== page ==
Democratic Rep. Tim Ryan told a New Hampshire audience in 2019, during his short-lived presidential bid, that “I would be for eliminating” bail nationwide — claiming the system was “inherently unfair.”
The little-noticed remark resurfaced as Ryan battles Republican JD Vance for the open Senate seat in Ohio, which could determine control of the upper chamber of Congress.
The race has turned increasingly nasty with fewer than four weeks to go before Election Day — with Ryan recently calling Vance a Donald Trump “ass kisser” and a “San Francisco fraud” while presenting himself as a centrist willing to stand up to the national Democratic Party.
“If Tim Ryan had his way, every violent criminal would be released back onto the street the same day they were arrested,” Vance told The Post Wednesday. “This idea is not just foolish, it’s dangerous to Ohio families and communities.”
“Tim’s radical plan to eliminate cash bail serves as a reminder to Ohioans that this election is about safety and security,” added Vance, who leads Ryan by just 1.4 percentage points in an average of polls collected by RealClearPolitics
Ryan endorsed ending bail requirements in response to a question posed by Jeanne Hruska, political director for the ACLU of New Hampshire, during a forum at the University of New Hampshire’s law school.
“We’re seeing states end cash bail, state by state. Would you support that nationally?” Hruska asked.
“Yeah,” Ryan responded. “I think the bail system is inherently unfair and what it does is it sets people down a spiral of not being able to go to work, not being able to take care of their kids, then you have adverse childhood experiences, and all of a sudden a parent is not at home.
“It’s not much different than what we talk about when we see these kids separated from their parents through the immigration situation we’re dealing with in the United States,” added Ryan, who has represented a district that includes the city of Youngstown for two decades.
“There’s a great article in the New York Times, I think it was, about adverse childhood experiences,” the lawmaker concluded. “Those traumatizing experiences for kids lead to mental health issues, physical health issues, obviously behavioral issues. So I would be for eliminating it.”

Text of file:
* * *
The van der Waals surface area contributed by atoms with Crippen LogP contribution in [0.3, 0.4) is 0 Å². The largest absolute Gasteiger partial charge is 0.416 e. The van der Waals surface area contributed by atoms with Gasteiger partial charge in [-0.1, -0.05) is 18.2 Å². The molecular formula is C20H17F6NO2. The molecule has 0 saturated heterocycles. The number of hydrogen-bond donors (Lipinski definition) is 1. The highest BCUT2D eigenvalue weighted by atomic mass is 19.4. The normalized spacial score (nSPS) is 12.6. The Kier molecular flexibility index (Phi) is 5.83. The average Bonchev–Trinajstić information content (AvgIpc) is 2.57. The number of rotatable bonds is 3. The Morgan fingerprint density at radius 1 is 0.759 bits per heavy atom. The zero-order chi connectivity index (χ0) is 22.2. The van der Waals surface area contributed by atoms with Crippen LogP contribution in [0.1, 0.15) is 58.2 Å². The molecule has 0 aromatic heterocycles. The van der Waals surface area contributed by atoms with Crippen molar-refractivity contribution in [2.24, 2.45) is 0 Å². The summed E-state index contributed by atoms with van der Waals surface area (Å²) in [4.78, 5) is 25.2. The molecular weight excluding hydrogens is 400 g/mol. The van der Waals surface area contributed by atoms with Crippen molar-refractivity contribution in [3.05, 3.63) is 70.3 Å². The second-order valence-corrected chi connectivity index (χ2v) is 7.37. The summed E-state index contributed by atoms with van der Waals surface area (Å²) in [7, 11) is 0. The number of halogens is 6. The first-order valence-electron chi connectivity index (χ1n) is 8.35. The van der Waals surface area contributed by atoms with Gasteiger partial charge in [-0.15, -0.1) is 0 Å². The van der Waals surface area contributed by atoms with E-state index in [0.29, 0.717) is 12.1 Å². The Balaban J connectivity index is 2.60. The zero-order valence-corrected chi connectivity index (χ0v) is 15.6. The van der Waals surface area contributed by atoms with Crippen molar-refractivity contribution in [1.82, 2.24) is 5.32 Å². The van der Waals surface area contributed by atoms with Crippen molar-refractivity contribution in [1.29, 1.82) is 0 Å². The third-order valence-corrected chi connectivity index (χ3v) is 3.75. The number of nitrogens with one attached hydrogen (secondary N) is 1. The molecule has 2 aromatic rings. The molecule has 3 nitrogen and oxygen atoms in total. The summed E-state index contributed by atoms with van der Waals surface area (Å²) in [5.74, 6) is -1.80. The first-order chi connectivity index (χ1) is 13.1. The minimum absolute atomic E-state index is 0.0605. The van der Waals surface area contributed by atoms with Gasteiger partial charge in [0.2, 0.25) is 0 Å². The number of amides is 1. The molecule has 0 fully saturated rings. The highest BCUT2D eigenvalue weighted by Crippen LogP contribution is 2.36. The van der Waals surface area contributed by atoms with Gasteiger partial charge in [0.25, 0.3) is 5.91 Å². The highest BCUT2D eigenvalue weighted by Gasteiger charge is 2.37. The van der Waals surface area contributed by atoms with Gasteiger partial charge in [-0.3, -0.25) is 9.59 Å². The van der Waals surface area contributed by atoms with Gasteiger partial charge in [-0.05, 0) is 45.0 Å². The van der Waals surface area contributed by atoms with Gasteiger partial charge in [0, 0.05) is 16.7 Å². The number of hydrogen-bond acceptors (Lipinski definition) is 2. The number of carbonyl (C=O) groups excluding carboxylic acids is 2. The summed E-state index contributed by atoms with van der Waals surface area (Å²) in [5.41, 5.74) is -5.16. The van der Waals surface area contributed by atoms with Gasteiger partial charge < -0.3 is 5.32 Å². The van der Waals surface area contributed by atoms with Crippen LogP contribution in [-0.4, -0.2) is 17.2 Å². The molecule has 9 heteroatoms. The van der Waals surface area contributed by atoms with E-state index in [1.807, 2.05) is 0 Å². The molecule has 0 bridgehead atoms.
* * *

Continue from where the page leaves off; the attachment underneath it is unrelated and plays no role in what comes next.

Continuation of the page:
Ryan did not identify any public safety guardrails to ensure violent criminals remain detained before trial.
His answer contrasted with the congressman’s firm rejection of other ideas encouraged by Hruska and pro-civil liberties audience members.
For example, Ryan said at the same event that he doesn’t think prisoners should be able to vote while behind bars and that he opposes pardoning WikiLeaks publisher Julian Assange, who faces criminal charges for allegedly working with whistleblower Chelsea Manning to leak classified information.
Although Ryan made the remark at a public event, it received little attention until now.
As of Wednesday, a three-year-old video of the event posted to YouTube by the law school had just 86 views. A clip of Ryan’s cash bail remark posted to Facebook by the New Hampshire ACLU had six likes. A web page published by Politico that tracked 2020 Democratic candidates’ views on hot-button issues said Ryan — who dropped out of the race in October 2019 — had stated no opinion on the issue of “cash bail reform.”
The idea of abolishing cash bail has long been championed by libertarians and leftists who pointed to examples of people spending long stretches behind bars awaiting trial on minor offenses — such as Kalief Browder, a 22-year-old who died by suicide in 2015 after spending nearly three years in jail on Rikers Island for allegedly stealing a book bag.
Bail reform later became accepted by mainstream Democrats and New York adopted a major overhaul in 2019. Shortly afterward, jarring examples emerged of violent criminals being released promptly and then victimizing more people.
Although the New York law was tightened in 2020, judges in many high-profile recent cases have allowed suspects to go free without bail, with tragic effects. Last month, an alleged subway slasher killed a 43-year-old Brooklyn father on an L train after being released following a similar prior assault. Also last month, a madman who smashed up a Lower East Side McDonald’s with an ax was freed without bail.
The issue emerged in Ohio as well after the state’s top court ruled in April that prosecutors could no longer cite public safety when asking a judge to set bail amounts.
A proposed ballot initiative, Ohio Issue 1, would reverse that ruling and require courts to consider public safety when determining bail. Republicans are among the initiative’s top backers while some Democrats and the state ACLU oppose it.
Both Vance, 38, and Ryan, 49, have sought to appeal to Ohio’s historically swing-voting blue collar electorate, which in recent years has become increasingly Republican.
Jeff Simpson, president of the Columbus Fraternal Order of Police, told The Post that he believes Ryan is willing to adjust his policies on policing to match shifting political currents.
“This is yet another example of Tim Ryan putting criminals before Ohioans,” Simpson said, directing The Post to a June 2020 letter that Ryan sent to then-Attorney General Bill Barr contending that “police brutality and violence is now a leading cause of death among young men” — citing a study that said black men have a 1 in 1,000 risk of being killed by police.
“Tim Ryan is a man of his party. He jumped right on board with the anti-police movement with his party in an irresponsible and inflammatory manner. He has not walked back any of his comments,” Simpson said.
Ryan campaign spokespeople did not respond to repeated requests for comment from The Post.
Supporters of state bail-reform proposals, including the Ohio chapter of the ACLU and the libertarian-conservative group Americans for Prosperity did not immediately respond to requests for comment.